Just days after a 9.0 earthquake and tsunami unleashed a nuclear disaster in Fukushima, President Barack Obama signed a nuclear power cooperation agreement with Chilean President Sebastián Piñera. Like Japan, Chile is seismically active. It suffered the sixth-most powerful earthquake–8.8–ever recorded on a seismograph only last year.
The irony of peddling nukes in an earthquake zone after a devastating nuclear accident was apparently lost on Obama.
A few weeks later, he called for lowering the nation’s dependence on foreign oil, as well as aiming to reduce it by one-third by 2025. But in the course of doing so, he perpetuated some tired ideas about what’s possible with our energy matrix.
It turns out Obama’s goal isn’t all that ambitious. We’re already more than halfway there. Thanks to the economic slump and factors such as more fuel-efficient cars and trucks, oil imports have dropped 15 percent since 2008.
If we were to massively invest in truly clean cars, public transportation, high-speed rail, and other items on Obama’s wish list, achieving the additional 10 percent in reductions would be completely within the realm of possibility.
Sadly, Obama conflates the concept of “clean energy” with dirty, dangerous, and expensive energy technologies. And he isn’t often heard uttering the words “climate change” when he discusses energy security. Yet the two issues–energy and climate security–are intrinsically linked. They will have far-reaching consequences for our economy and future generations.
The United States sits on an extraordinary quantity of natural gas. However, getting this gas out of the ground means sacrificing both environmental quality–thanks to the chemically intensive process of hydraulic fracturing–and climate stability. As The New York Times and Pro Publica have reported, the dumping of untreatable radioactive wastewater into public water supplies is just one of the many public health and environmental concerns associated with the process of “fracking” for natural gas.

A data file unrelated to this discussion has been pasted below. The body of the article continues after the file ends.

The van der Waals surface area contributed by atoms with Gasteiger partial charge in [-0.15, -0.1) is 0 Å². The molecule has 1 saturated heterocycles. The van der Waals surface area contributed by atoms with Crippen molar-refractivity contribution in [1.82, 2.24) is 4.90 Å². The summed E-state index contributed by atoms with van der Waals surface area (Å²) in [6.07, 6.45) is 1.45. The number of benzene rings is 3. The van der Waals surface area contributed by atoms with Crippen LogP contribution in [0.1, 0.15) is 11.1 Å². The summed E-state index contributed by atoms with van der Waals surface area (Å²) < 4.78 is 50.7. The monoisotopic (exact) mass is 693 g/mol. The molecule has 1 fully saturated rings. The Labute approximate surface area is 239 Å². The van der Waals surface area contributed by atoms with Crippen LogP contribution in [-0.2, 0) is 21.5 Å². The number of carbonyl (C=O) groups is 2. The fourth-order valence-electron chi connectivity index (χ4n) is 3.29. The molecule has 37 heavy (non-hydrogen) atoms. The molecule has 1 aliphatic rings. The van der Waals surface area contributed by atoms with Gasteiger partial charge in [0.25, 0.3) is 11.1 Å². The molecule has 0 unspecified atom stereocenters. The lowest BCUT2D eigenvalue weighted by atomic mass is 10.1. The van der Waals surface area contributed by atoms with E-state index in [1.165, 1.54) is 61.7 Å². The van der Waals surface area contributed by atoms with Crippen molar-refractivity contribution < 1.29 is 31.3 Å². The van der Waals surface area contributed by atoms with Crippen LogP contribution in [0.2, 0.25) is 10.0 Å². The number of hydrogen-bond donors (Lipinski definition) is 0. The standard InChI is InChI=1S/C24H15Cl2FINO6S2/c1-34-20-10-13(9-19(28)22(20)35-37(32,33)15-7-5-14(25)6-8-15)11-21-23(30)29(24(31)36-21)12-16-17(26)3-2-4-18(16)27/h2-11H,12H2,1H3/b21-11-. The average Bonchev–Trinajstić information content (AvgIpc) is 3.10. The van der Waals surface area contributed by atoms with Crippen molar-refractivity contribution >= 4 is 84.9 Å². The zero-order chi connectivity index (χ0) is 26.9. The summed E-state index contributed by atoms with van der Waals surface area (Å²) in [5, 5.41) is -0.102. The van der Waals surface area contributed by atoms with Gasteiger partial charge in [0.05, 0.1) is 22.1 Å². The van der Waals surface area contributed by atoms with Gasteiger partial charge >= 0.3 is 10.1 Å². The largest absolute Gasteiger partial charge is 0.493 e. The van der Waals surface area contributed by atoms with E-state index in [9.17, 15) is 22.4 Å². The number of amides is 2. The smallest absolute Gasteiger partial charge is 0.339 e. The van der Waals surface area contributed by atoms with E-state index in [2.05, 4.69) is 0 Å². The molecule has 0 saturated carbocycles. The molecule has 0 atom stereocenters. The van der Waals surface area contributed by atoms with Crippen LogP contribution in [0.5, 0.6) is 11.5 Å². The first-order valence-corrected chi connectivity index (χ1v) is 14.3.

Furthermore, a recent Cornell University study questions the common perception that natural gas is better for the climate than coal. When one accounts for the vast quantity of methane–a heat-trapping gas over 20 times more potent than carbon dioxide–that leaks into the atmosphere in the process of drilling for gas, the climate impact of gas may be comparable to that of coal.
With food prices rising to record heights, it’s also important to end corn ethanol subsidies and other biofuel incentives. By growing corn for fuel, not food, the United States is only exacerbating high food prices globally. Yet Obama suggests we should increase our reliance on such biofuels.
Inexplicably, as radioactivity levels continue to spike in Fukushima, Obama’s support for nuclear power is likewise unwavering. Public concern about nuclear energy is at an all-time high. But Obama–hailing from the nuclear powerhouse of Illinois (also home to the largest quantities of unsafe, radioactive spent fuel in the country)–is either tone-deaf or too beholden to Exelon and other nuclear companies to speak candidly on its dangers. Or perhaps his top jobs advisor, General Electric CEO Jeff Immelt, has urged him to stay mum.
Energy security and climate security aren’t mutually exclusive. Nor must economic security be sacrificed for climate security. If he were truly visionary, Obama would heed the lessons of both the BP oil disaster and Japan’s nuclear crisis and start providing the economic and political space for the truly clean and renewable energy alternatives to gain ground.
I’ve still got hope. And one of those hopes is that my president will absorb our collective shock over Fukushima, break out of his trance, and stop embracing dirty, expensive, unsafe nuclear power.